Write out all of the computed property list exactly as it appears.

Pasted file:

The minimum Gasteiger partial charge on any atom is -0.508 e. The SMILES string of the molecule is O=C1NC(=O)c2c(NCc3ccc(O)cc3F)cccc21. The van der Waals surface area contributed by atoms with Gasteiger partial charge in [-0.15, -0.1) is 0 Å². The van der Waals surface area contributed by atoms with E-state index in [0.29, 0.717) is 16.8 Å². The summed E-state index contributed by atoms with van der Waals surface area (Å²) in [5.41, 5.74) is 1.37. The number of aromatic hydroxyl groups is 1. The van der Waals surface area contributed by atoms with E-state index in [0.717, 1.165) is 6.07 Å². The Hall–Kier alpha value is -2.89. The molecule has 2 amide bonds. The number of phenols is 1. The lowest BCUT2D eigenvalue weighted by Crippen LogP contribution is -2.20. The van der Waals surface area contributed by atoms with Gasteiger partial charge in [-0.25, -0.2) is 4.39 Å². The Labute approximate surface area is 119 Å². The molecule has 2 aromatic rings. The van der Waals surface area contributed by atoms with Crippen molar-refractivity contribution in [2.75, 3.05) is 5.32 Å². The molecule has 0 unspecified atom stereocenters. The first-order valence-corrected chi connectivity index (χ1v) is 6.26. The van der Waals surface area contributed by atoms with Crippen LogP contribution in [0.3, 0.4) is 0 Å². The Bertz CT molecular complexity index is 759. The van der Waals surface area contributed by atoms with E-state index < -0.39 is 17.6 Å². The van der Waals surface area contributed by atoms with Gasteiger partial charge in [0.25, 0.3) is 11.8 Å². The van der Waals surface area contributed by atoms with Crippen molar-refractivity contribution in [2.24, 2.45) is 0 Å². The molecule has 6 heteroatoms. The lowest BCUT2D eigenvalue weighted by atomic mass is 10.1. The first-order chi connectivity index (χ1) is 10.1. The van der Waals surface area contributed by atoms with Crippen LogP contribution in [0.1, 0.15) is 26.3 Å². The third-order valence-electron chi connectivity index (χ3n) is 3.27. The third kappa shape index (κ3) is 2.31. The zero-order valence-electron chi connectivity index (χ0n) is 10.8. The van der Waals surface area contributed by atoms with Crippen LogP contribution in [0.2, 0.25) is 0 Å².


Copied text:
The minimum Gasteiger partial charge on any atom is -0.508 e. The SMILES string of the molecule is O=C1NC(=O)c2c(NCc3ccc(O)cc3F)cccc21. The van der Waals surface area contributed by atoms with Gasteiger partial charge in [-0.15, -0.1) is 0 Å². The van der Waals surface area contributed by atoms with E-state index in [0.29, 0.717) is 16.8 Å². The summed E-state index contributed by atoms with van der Waals surface area (Å²) in [5.41, 5.74) is 1.37. The number of aromatic hydroxyl groups is 1. The van der Waals surface area contributed by atoms with E-state index in [0.717, 1.165) is 6.07 Å². The Hall–Kier alpha value is -2.89. The molecule has 2 amide bonds. The number of phenols is 1. The lowest BCUT2D eigenvalue weighted by Crippen LogP contribution is -2.20. The van der Waals surface area contributed by atoms with Gasteiger partial charge in [-0.25, -0.2) is 4.39 Å². The Labute approximate surface area is 119 Å². The molecule has 2 aromatic rings. The van der Waals surface area contributed by atoms with Crippen molar-refractivity contribution in [2.75, 3.05) is 5.32 Å². The molecule has 0 unspecified atom stereocenters. The first-order valence-corrected chi connectivity index (χ1v) is 6.26. The van der Waals surface area contributed by atoms with Crippen LogP contribution in [0.3, 0.4) is 0 Å². The Bertz CT molecular complexity index is 759. The van der Waals surface area contributed by atoms with E-state index < -0.39 is 17.6 Å². The van der Waals surface area contributed by atoms with Gasteiger partial charge in [0.25, 0.3) is 11.8 Å². The van der Waals surface area contributed by atoms with Crippen molar-refractivity contribution in [2.24, 2.45) is 0 Å². The molecule has 6 heteroatoms. The lowest BCUT2D eigenvalue weighted by atomic mass is 10.1. The first-order chi connectivity index (χ1) is 10.1. The van der Waals surface area contributed by atoms with Crippen LogP contribution in [0.1, 0.15) is 26.3 Å². The third-order valence-electron chi connectivity index (χ3n) is 3.27. The third kappa shape index (κ3) is 2.31. The zero-order valence-electron chi connectivity index (χ0n) is 10.8. The van der Waals surface area contributed by atoms with Crippen LogP contribution in [0.2, 0.25) is 0 Å².